His late power surge helped him build a 6.3 WAR rating. O’Neill hit .286 with 34 homers and a .912 OPS overall, but 13 of those long balls came during his last 30 games. His aggressive play, excellent range and strong throwing arm helped him earn 12 defensive runs saved above average in left field. And he stole 15 bases in 19 tries while emerging as one of the sport’s most dynamic all-around players this season.
He ran hot and cold after recovering from his rib injury in midseason. Bader was torrid in July (.357, 1.021 OPS), chilly in August (.151, .421), then scorching the rest of the way (.333, .980). He was a consistent fielding force with 15 defensive runs saved above average while displaying tremendous range in center field. And overall he earned 3.9 WAR while hitting .267 and producing a .913 OPS with runners in scoring position.
The grind finally took a toll on him. He suffered a string of nagging injuries, capped by a sore shoulder. Molina’s .252 batting average was his lowest since 2006. But he remained a clutch hitter, batting .327 with runners in scoring position and .316 with RISP and two outs. He remained a deterrent to the running game, throwing out 41 percent of would-be base stealers. Most critically, he helped guide the pitching staff to a strong finish during an injury-marred season.
His rookie campaign was solid across the board. He was an iron man, making 619 plate appearances in 149 games, and he hit .266 with 18 homers and 65 RBIs. The switch-hitting Carlson hit much better from the right side of the plate (.341, .923 OPS) than the left (.243, .739). Overall he finished strong, batting .293 with an .855 OPS and 17 RBIs in his last 30 games. Carlson had eight outfield assists while fielding well in right field and well enough in center.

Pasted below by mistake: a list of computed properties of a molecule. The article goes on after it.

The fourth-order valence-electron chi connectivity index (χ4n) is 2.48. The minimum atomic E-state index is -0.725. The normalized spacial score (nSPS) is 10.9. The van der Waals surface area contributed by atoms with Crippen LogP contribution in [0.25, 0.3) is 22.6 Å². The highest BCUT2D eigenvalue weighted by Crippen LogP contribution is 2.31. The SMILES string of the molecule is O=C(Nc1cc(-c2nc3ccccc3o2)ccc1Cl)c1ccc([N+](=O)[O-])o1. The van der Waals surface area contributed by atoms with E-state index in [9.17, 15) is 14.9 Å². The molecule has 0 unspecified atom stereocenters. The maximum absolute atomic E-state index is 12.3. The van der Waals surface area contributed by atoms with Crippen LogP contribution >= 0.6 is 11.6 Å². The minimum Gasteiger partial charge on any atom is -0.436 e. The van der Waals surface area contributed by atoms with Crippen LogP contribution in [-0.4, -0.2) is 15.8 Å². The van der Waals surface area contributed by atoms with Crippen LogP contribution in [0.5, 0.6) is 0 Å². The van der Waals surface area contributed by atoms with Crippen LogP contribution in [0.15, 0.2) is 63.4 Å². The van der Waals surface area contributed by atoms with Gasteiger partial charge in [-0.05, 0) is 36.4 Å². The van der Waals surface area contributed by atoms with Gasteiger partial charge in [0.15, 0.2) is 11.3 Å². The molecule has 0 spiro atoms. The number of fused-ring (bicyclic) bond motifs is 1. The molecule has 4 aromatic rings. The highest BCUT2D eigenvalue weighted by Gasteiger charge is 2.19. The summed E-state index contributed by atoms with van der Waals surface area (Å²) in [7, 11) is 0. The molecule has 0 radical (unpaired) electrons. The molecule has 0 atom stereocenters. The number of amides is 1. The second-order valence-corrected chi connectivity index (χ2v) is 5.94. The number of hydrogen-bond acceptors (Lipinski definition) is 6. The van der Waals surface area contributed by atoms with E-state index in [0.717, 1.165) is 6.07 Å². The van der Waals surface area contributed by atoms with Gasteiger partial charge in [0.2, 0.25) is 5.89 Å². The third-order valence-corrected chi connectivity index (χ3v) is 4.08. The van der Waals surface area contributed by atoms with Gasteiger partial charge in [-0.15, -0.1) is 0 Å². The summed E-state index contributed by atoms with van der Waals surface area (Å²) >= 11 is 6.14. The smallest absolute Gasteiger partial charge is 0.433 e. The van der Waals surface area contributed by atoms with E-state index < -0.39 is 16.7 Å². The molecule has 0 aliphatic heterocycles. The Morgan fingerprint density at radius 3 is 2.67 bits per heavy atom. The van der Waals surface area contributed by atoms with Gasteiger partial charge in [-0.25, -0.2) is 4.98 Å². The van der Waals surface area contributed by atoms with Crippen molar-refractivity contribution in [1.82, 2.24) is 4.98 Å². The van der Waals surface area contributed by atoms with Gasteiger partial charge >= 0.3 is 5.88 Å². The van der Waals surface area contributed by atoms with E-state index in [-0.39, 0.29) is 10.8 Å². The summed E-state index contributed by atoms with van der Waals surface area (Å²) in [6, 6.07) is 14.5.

Edman’s 30 stolen bases tied for fourth in the majors and he had the second-most doubles with 41. But he hit in streaks. After batting .274 and .278 the first two months of the season, Edman hit .221, .247, .302 and .248 in the next four. His overall numbers as a leadoff hitter were unimpressive (.269, .312 on-base percentage), but he was slightly better (.278, .329) when he came up batting first in an inning. His aggressive play made him an adequate defensive replacement for Kolten Wong at second base.
He injected life into the offense when he replaced Paul DeJong as the regular shortstop. Sosa hit .294 with a .795 OPS as a starter and just .111 as a substitute. He was hit by 17 pitches while standing on top of the plate and a resulting wrist injury limited his effectiveness at the end of the season. His tremendous fielding range earned him eight defensive runs saved in his limited playing time, but he committed a couple of spectacular throwing errors while trying to do too much.
He had a rough go in his first taste of the big leagues, going 4-for-26 in his first 10 games. But later in the season he added much-needed offensive depth, hitting .265 with an .833 OPS over 48 games (including 16 starts). In his limited action he hit .346 with runners in scoring position and he was 5-for-13 with three walks, a homer and six RBIs with RISP and two outs. He had good fielding range in the outfield and he swiped a couple of bases as well.